By DON STINE
Neptune has seen a 19.7 percent decrease in reportable crimes since 2015, police officials said during a special presentation at this week’s Township Committee meeting.
“The trend is that we have decreasing crime. There is a clear downward trend since 2011. We have outstanding personnel in the police department and they are trying to reduce crime,” Police Director Michael Bascom said.
The violent crime rate has remained pretty constant for the past 10 years at about 5.5 percent for each 1,000 people. But Bascom points out that the violent crime rate usually affects only a small number of people that are many times associated with drugs and gangs.
“Our overall crime rate, that most often affects the common resident, is decreasing,” he said.
The police department’s 64-page annual crime report is part of its “best management practices” and is an important component for becoming an accredited department under the New Jersey State Association of Chiefs of Police. Being a member of the association’s accreditation program, which needs to be renewed every three years, also lowers the department’s insurance costs.
Neptune, the third-largest community in square miles in Monmouth County, has 27,935 residents and 260 miles of roadway. There were 2,400 calls to the police department in 2016.
In 2016, the detective bureau handled 414 cases, resulting in 152 arrests, with the street crimes unit making 693 arrests, resulting in 942 criminal charges. There were three murders in the township last year but none, so far, this year. Five rapes were investigated last year, resulting in four arrests.
“We have increased patrols, our community outreach program, and the street crimes unit,” Bascom said.
He said that the township’s unemployment rate, once at 12 percent, in now below six percent.
“Which has some impact on crime,” he said.
The police department now has its biggest complement of officers, ever, at 79 employees. Seven new officers were hired in 2016 and seven officers were recently promoted. The department also obtained 41 ballistic vests using grant money.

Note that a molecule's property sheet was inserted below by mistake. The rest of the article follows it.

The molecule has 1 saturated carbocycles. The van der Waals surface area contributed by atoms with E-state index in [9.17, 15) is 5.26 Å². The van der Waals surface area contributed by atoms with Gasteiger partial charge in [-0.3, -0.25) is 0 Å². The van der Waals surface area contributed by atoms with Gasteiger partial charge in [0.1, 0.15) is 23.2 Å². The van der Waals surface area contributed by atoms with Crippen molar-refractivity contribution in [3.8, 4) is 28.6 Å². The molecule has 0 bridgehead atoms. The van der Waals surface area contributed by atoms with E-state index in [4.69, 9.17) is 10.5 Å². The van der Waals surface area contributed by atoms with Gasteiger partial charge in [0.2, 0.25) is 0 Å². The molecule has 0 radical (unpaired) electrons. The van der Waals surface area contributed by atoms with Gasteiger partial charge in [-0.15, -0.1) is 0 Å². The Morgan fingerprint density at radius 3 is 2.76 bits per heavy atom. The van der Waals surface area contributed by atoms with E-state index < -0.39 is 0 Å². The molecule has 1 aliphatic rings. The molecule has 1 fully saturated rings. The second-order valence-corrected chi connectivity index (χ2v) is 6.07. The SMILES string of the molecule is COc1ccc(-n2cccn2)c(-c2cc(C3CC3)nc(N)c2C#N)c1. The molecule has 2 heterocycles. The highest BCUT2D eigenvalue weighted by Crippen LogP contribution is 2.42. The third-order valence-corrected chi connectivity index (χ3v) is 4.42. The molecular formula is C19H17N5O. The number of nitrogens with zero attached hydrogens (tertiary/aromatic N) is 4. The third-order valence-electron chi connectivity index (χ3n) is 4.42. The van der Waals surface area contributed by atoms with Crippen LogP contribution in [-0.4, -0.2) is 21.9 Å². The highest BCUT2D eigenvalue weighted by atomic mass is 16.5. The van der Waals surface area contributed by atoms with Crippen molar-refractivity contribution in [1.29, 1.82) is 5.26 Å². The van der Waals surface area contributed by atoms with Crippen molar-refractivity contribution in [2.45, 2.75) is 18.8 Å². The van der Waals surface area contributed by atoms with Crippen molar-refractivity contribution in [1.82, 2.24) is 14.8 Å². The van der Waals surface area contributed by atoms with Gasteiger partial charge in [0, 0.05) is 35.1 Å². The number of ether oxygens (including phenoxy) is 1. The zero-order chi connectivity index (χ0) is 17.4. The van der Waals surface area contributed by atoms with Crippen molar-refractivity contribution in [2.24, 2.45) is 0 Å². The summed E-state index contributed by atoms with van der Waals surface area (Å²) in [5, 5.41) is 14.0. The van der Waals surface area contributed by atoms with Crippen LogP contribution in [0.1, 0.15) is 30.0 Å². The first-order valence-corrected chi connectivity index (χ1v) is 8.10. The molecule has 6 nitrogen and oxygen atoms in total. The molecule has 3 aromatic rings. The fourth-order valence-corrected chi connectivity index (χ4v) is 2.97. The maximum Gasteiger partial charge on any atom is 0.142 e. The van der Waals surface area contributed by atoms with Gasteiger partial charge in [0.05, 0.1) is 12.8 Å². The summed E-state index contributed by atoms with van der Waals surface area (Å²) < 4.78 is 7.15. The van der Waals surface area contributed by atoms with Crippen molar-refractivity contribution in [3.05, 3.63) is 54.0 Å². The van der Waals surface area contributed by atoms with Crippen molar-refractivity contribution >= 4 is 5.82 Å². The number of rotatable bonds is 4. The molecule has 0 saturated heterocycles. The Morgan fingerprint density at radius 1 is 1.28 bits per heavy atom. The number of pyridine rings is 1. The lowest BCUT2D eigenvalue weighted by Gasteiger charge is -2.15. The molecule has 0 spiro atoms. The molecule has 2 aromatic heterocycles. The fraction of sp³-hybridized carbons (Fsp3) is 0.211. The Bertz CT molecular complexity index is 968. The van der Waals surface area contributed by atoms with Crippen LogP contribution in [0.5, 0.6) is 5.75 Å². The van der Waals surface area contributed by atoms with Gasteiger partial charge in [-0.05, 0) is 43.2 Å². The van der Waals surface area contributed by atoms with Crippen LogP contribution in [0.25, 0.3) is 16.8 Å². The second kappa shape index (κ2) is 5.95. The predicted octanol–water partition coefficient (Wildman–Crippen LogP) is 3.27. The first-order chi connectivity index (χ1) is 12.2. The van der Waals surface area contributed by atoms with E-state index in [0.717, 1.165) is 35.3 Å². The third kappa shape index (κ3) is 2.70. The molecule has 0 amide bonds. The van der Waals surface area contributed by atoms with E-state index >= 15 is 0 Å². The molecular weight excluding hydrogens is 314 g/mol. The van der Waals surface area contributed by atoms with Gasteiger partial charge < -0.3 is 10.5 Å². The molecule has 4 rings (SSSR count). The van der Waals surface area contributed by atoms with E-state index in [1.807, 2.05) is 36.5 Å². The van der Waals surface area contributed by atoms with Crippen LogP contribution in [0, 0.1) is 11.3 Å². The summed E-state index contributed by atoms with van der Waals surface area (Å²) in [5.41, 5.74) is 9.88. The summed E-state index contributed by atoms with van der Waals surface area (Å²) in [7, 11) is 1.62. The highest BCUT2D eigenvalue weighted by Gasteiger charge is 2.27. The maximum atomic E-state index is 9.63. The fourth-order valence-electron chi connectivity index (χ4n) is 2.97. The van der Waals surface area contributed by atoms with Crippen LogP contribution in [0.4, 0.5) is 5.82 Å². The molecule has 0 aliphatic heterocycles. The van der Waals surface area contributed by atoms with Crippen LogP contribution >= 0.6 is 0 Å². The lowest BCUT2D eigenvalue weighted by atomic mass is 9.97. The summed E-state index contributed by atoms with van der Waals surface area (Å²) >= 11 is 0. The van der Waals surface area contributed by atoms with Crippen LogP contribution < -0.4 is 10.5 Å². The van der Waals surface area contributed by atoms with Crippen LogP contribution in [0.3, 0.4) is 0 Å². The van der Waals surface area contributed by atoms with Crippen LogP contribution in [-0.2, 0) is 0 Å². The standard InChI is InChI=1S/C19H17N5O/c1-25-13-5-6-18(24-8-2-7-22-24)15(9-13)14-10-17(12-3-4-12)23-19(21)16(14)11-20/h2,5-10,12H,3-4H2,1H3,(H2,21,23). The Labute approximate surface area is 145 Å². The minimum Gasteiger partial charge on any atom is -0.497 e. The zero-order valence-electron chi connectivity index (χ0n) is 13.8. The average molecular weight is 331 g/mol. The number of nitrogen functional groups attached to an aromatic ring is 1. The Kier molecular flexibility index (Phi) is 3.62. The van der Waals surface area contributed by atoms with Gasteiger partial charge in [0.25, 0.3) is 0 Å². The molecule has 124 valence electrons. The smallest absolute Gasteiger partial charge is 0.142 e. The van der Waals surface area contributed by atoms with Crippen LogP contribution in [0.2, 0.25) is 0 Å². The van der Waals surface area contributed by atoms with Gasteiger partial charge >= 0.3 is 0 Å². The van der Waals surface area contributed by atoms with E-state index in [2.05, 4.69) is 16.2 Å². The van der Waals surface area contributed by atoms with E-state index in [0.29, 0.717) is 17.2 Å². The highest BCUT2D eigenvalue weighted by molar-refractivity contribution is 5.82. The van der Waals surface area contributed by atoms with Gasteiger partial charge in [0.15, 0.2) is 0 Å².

In an attempt to bring the police department closer to the community, every police officer is given a personalized community outreach business card that they are to give to residents. The program is called the Friendship Force.
“We are going to track this. In effect, it makes every officer a community outreach officer,” Bascom said.
Chief James M. Hunt Jr. said the department has also stepped up internal affairs complaints and investigations.
“We are having continued growth in the police department and an overhaul of some police policies. Our primary goals are reducing crime and getting the community more involved. We want to develop and expand community outreach programs,” he said.
Both Bascom and Hunt urged residents to also get involved by reporting crimes.
“When you see something, say something. There are many ways to report a crime without giving your name. You can remain anonymous and we will react to this information,” Hunt said.
Police officials said that there are Apps and other ways to connect with the department online.
Neptune Midtown Urban Renaissance Corporation (MURC) President Dianna Harris said that using Apps to contact police and report crime is a good thing but that many poorer people in Neptune do not have, or use, such devices. Some residents are also still wary about making a direct telephone call to police.
“We still have to go even further so people feel confident enough to make that first step and contact police. The community needs to come up with ways to encourage that. We also need increased community programs and jobs creation. We need the churches involved, as well, and we still need input from the community,” she said.
Harris has been organizing public meetings and trying to create better relationships between police and residents.
“I think it was a good (police) report and things are going in the right direction. But there is still a lot of work to be done,” she said.